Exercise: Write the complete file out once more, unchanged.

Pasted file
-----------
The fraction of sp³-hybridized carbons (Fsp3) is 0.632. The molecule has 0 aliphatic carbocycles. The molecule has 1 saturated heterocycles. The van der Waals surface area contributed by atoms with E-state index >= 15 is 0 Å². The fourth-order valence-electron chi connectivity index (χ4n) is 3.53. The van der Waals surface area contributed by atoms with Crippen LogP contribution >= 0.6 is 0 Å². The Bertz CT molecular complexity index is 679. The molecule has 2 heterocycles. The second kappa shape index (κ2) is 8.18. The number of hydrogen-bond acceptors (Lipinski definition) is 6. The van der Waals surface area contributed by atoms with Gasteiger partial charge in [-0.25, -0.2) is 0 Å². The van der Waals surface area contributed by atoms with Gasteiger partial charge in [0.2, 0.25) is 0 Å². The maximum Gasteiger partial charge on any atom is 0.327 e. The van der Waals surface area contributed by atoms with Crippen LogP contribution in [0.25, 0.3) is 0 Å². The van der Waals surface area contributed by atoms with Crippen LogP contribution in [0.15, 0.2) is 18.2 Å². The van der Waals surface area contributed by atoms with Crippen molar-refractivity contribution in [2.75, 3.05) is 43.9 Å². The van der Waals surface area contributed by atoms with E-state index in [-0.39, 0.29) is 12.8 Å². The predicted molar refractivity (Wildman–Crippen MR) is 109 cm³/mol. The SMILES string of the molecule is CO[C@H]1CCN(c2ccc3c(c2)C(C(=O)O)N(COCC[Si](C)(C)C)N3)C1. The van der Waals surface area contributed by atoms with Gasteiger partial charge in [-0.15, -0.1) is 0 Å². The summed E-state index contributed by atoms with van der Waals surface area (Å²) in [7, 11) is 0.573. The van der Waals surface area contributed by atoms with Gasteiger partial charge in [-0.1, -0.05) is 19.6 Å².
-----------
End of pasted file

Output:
The fraction of sp³-hybridized carbons (Fsp3) is 0.632. The molecule has 0 aliphatic carbocycles. The molecule has 1 saturated heterocycles. The van der Waals surface area contributed by atoms with E-state index >= 15 is 0 Å². The fourth-order valence-electron chi connectivity index (χ4n) is 3.53. The van der Waals surface area contributed by atoms with Crippen LogP contribution >= 0.6 is 0 Å². The Bertz CT molecular complexity index is 679. The molecule has 2 heterocycles. The second kappa shape index (κ2) is 8.18. The number of hydrogen-bond acceptors (Lipinski definition) is 6. The van der Waals surface area contributed by atoms with Gasteiger partial charge in [-0.25, -0.2) is 0 Å². The van der Waals surface area contributed by atoms with Gasteiger partial charge in [0.2, 0.25) is 0 Å². The maximum Gasteiger partial charge on any atom is 0.327 e. The van der Waals surface area contributed by atoms with Crippen LogP contribution in [0.25, 0.3) is 0 Å². The van der Waals surface area contributed by atoms with Crippen LogP contribution in [0.15, 0.2) is 18.2 Å². The van der Waals surface area contributed by atoms with Crippen molar-refractivity contribution in [2.75, 3.05) is 43.9 Å². The van der Waals surface area contributed by atoms with E-state index in [-0.39, 0.29) is 12.8 Å². The predicted molar refractivity (Wildman–Crippen MR) is 109 cm³/mol. The SMILES string of the molecule is CO[C@H]1CCN(c2ccc3c(c2)C(C(=O)O)N(COCC[Si](C)(C)C)N3)C1. The van der Waals surface area contributed by atoms with Gasteiger partial charge in [-0.15, -0.1) is 0 Å². The summed E-state index contributed by atoms with van der Waals surface area (Å²) in [7, 11) is 0.573. The van der Waals surface area contributed by atoms with Gasteiger partial charge in [-0.1, -0.05) is 19.6 Å².